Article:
Calculating the preoperative controlling nutritional status (CONUT) score may be an easy and cost-effective way to predict outcomes among patients with localized upper tract urothelial carcinoma (UTUC) undergoing radical nephroureterectomy, according to researchers.
The CONUT score is an index calculated from total lymphocyte count, serum albumin concentration, and total cholesterol level that may reflect immune response and protein and lipid metabolism (nutritional status). It has been used in studies of other cancers such as colorectal, esophageal, and gastric cancer, and renal cell carcinoma.
Liqun Zhou, MD, of Peking University First Hospital in China, and colleagues stratified 908 Chinese patients into a “high” and “low” CONUT group using a cutoff score of 3. Having a high preoperative CONUT score (reflecting lower lymphocyte, albumin, and/or cholesterol concentrations) significantly correlated with adverse clinicopathologic characteristics, including older age, low body mass index (BMI), poor American Society of Anesthesiologists score, advanced pathological T stage, and tumor squamous or glandular differentiation.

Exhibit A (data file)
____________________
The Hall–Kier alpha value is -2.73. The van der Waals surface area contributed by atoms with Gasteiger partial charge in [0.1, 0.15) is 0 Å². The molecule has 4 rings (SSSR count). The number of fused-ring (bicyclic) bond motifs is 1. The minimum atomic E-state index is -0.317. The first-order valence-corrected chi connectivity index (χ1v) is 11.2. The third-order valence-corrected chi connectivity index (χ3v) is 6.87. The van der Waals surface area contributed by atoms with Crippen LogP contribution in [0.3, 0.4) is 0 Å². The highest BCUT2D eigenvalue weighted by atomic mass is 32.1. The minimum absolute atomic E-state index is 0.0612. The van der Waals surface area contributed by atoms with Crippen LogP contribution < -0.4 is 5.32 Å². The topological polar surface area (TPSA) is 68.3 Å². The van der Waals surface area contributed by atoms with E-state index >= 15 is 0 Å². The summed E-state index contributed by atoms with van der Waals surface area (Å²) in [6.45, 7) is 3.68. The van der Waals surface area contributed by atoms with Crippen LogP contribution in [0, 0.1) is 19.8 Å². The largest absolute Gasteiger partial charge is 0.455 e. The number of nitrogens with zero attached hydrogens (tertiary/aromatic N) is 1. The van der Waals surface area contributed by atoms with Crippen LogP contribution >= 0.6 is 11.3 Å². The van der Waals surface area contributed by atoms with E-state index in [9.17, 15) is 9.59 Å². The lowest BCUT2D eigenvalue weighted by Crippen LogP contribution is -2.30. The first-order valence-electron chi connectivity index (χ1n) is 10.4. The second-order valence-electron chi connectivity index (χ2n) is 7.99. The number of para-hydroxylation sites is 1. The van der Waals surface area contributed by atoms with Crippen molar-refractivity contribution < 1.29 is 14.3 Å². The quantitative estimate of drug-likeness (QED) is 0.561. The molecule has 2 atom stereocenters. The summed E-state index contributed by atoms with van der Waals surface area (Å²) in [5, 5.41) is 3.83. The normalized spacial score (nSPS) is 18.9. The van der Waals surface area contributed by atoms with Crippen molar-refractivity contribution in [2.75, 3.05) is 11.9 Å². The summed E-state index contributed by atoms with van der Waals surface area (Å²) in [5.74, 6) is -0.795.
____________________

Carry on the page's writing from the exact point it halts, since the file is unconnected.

To minimize confounding, investigators propensity score matched patients from both groups. According to results published in Cancer Management and Research, Kaplan-Meier analyses showed significantly worse overall, cancer-specific, and disease-free survival among patients with a high CONUT score, both in the propensity score matched and overall cohort. Furthermore, in multivariate analyses, high preoperative CONUT score independently predicted worse disease-free survival (DFS) before matching and independently predicted poor DFS and overall survival after matching.
If validated, “the CONUT score may be a useful index for the selection of patients who need perioperative nutritional intervention in UTUC treatment,” according to Dr Zhou’s team.
Bao Z, Li Y, Guan B, et al. High preoperative controlling nutritional status score predicts a poor prognosis in patients with localized upper tract urothelial cancer: A propensity score matching study in a large Chinese center [published online January 15, 2020]. Cancer Manag Res. 2020;12:323-335. doi: 10.2147/CMAR.S225711